Brooke Gladstone, co-host of the excellent NPR-syndicated "On the Media," has teamed up with illustrator Josh Neufeld to produce a fantastic nonfiction comic book called The Influencing Machine: Brooke Gladstone on the Media. This is one of those books that feels like the author has been working up to it for her whole life, distilling all her varied experience and insight into one mind-opening, thought-provoking, and incredibly timely volume.
Influencing Machine begins with a history of the news, starting with Mayan scribes, Herodotus, and Julius Caesar's Acta Diurna (the original syndicated newsheet and the first widely distributed sensationalist tabloid), and then to the Anglo-American history of news, propaganda, bias, lies, censorship, bravery, principle, and truth. This fascinating history serves to introduce the major thesis of Influencing Machine: that the "media machine" that cynically distorts in order to serve the rich and powerful is a delusion. The reality is that the "media agenda" is an emergent phenomenon that arises spontaneously from commercial constraints, human frailty, state interference, and cognitive blindspots.
Gladstone's history of the best and worst of journalism is a prelude to an analysis of the present day, and the peculiar moment we inhabit, as partisan news -- once the dominant form of publishing, but long discredited and dormant -- begins to arise, just as the Internet is changing the way that news is gathered, reported, and analyzed and paid for. Gladstone makes a good case for the idea that total upheaval is actually pretty normal in the world of news, and even if this total upheaval is a bit more total than all the other ones, the apocalyptic story of the death of journalism is overstated, as is the evil nature of the Internet as a sapper of critical thought and sustained attention.
Touching on everything from the impossibility of impartiality to the practical way to address bias, from copyright law to business models, from sensationalism to complicit silence, Gladstone and Neufeld's Influencing Machine is an absolutely spectacular read: serious without being weighty, accessible without being thin. It's one of those graphic nonfiction volumes, like Understanding Comics, that shows just how well suited comics are to explaining and exploring serious subjects.
The Influencing Machine: Brooke Gladstone on the Media
In 2012, Kim Stanley Robinson published 2312, imagining how the world and its neighbors might look in 300 years, loosely coupled with the seminal Red Mars books, a futuristically pastoral novel about the way that technology can celebrate the glories of nature; in 2015, Robinson followed it up with Aurora, the best book I read that year, which used 2312’s futures to demolish the idea that we can treat space colonization (and other muscular technological projects) as Plan B for climate change — a belief that is very comforting to those who don’t or can’t imagine transforming capitalism into a political system that doesn’t demolish the planet. Now, with New York 2140, Robinson starts to connect the dots between these different futures with a bold, exhilarating story of life in a permanent climate crisis, where most people come together in adversity, but where a small rump of greedy, powerful people get in their way.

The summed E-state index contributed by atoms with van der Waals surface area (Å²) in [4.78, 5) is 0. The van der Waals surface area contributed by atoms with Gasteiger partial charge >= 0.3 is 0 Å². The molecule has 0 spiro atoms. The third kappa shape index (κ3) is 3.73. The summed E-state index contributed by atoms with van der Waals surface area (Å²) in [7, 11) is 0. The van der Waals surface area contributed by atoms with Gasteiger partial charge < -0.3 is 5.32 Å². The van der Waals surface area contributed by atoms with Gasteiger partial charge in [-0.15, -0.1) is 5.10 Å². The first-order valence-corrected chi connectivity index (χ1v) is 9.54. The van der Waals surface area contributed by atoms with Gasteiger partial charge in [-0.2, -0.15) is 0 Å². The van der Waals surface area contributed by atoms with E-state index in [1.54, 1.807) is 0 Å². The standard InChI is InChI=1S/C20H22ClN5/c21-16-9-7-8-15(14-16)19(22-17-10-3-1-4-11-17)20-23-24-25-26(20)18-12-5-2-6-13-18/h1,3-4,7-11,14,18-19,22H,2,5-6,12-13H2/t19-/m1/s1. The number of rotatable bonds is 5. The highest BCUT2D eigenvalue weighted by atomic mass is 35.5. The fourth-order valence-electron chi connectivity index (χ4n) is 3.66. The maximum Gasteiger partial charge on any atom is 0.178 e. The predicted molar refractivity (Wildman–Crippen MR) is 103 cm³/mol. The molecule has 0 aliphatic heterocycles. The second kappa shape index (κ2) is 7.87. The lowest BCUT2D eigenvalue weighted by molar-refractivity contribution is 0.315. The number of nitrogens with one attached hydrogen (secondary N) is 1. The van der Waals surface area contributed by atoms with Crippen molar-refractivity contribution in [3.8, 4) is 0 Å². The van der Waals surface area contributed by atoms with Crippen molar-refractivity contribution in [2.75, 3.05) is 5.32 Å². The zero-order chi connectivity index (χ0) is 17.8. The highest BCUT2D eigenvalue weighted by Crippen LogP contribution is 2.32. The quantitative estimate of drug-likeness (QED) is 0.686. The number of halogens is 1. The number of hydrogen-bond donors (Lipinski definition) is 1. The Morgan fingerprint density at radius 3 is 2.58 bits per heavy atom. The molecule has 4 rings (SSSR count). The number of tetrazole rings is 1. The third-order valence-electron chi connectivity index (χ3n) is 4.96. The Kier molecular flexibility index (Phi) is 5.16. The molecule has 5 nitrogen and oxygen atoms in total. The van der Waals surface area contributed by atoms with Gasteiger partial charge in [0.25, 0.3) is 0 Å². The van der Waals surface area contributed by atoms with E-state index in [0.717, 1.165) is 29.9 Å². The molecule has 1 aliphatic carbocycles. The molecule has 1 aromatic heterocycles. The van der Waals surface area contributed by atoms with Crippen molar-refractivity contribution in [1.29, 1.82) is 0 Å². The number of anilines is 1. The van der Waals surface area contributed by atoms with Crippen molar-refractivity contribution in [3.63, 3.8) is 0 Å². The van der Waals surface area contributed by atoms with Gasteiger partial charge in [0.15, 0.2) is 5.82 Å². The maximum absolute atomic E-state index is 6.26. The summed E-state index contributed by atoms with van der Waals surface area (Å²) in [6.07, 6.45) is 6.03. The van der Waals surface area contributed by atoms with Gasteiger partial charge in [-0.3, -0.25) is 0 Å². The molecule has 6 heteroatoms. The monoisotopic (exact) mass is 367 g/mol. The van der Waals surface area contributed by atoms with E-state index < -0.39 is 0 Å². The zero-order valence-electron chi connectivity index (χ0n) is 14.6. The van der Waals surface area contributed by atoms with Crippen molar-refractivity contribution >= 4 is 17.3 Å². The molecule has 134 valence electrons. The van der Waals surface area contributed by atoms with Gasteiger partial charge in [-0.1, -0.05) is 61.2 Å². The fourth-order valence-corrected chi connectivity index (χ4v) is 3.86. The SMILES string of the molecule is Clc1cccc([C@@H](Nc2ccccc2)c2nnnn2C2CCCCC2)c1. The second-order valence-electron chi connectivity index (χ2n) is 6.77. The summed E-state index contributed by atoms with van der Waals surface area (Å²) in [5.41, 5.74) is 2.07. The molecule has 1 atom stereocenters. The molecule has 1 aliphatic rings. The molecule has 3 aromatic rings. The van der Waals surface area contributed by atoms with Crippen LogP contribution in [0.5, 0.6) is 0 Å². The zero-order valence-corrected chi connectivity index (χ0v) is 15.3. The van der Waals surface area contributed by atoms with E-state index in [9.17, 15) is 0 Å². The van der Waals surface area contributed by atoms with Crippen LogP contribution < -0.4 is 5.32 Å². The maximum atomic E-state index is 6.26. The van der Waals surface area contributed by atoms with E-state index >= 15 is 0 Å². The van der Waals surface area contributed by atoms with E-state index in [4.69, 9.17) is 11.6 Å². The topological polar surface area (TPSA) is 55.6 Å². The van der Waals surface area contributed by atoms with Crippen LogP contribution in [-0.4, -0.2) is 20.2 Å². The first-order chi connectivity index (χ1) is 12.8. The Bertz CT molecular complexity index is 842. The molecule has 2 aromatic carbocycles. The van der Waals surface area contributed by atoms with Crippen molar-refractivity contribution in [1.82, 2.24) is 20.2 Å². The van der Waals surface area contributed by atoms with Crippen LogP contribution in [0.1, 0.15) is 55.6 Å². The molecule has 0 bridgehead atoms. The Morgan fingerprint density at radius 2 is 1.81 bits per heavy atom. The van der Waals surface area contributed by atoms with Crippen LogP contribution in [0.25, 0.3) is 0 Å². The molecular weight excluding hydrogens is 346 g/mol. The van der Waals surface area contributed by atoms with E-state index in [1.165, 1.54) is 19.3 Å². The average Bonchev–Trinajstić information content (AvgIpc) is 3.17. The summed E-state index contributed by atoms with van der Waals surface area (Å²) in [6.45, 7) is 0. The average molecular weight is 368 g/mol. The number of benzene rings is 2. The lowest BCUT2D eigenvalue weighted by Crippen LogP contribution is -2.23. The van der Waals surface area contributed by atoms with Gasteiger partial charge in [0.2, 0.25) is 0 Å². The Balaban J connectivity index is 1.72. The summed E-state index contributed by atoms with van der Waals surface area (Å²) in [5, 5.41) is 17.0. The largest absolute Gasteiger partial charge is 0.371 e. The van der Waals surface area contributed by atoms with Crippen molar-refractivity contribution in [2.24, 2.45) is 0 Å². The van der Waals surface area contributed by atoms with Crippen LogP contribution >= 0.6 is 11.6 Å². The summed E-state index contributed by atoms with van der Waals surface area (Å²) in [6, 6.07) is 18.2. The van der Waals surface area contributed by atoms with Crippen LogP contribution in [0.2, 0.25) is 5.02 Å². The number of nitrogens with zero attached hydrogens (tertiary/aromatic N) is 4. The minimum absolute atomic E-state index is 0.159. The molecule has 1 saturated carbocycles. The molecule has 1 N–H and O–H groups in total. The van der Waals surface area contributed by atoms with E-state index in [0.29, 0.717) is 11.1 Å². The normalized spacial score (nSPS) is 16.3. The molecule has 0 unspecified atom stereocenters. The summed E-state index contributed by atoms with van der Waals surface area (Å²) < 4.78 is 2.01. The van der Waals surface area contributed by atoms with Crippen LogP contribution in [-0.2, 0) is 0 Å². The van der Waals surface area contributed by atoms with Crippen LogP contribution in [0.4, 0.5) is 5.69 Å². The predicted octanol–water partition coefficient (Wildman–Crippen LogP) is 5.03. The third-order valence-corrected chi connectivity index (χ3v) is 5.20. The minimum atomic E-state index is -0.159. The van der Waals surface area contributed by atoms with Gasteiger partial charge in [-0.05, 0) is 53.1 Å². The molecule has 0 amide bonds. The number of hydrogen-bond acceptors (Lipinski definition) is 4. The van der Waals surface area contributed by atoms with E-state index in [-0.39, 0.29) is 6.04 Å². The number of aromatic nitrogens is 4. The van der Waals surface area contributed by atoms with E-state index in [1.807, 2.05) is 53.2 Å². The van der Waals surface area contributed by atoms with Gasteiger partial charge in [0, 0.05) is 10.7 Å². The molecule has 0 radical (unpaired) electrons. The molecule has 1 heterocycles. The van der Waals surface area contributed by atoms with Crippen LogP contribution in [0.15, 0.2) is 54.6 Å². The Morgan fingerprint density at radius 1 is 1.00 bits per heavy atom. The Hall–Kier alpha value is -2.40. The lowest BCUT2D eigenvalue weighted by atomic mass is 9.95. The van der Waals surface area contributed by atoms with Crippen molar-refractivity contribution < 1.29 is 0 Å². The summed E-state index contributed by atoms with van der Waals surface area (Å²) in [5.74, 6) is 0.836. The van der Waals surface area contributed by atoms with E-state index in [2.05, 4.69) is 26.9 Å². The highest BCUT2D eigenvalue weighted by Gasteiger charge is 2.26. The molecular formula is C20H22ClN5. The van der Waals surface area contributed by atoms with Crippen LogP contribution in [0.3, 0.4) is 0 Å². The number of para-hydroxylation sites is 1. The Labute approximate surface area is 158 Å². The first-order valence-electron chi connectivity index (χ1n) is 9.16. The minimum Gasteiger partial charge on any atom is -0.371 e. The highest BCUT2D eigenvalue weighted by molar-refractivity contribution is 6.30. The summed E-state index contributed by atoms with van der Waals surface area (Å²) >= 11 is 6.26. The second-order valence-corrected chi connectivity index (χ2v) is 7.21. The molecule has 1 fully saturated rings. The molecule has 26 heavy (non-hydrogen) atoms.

Last December, I published my review of Andrew “bunnie” Huang’s astoundingly great book The Hardware Hacker: Adventures in Making and Breaking Hardware — without realizing that the book’s release had been delayed because the published decided to do some very fancy and cool stuff with the printing process.
It’s been fifteen years since the first edition of educator Rosalind Wiseman’s Queen Bees and Wannabes was published; now in its third edition — updated with current, timely material about social media and other fast-moving subjects, as well as reflections from girls who were raised on the techniques in the previous editions — the book is a compassionate, aware, and intensely practical guide to navigating the toxic, gendered lives of young girls in a diverse, politicized world.
The Raspberry Pi Foundation has done outstanding work packing a fully capable desktop computer into a package the size of a deck cards—especially one that only costs $35. But if you already have a working laptop, why should you care? Oh, how much you have to learn. Besides operating well as a compact digital media hub, […]
Custom coffee vessels are the perfect piece of office flair, but it’s just a matter of time before your VOTE FOR PEDRO mug will start to lose its relevant wit. Why not have a new one every day, with whatever silly nonsense you want sticking off the sides? You can save big on your novelty […]
The Lightning port has thus far resisted the cruel fate that befell the headphone jack, and despite rumors that it may be disappearing come iPhone 8, for the present and foreseeable future, Lightning cables are a hot commodity for iPhone users. As such, we must make do in this strange time in which long, glorified […]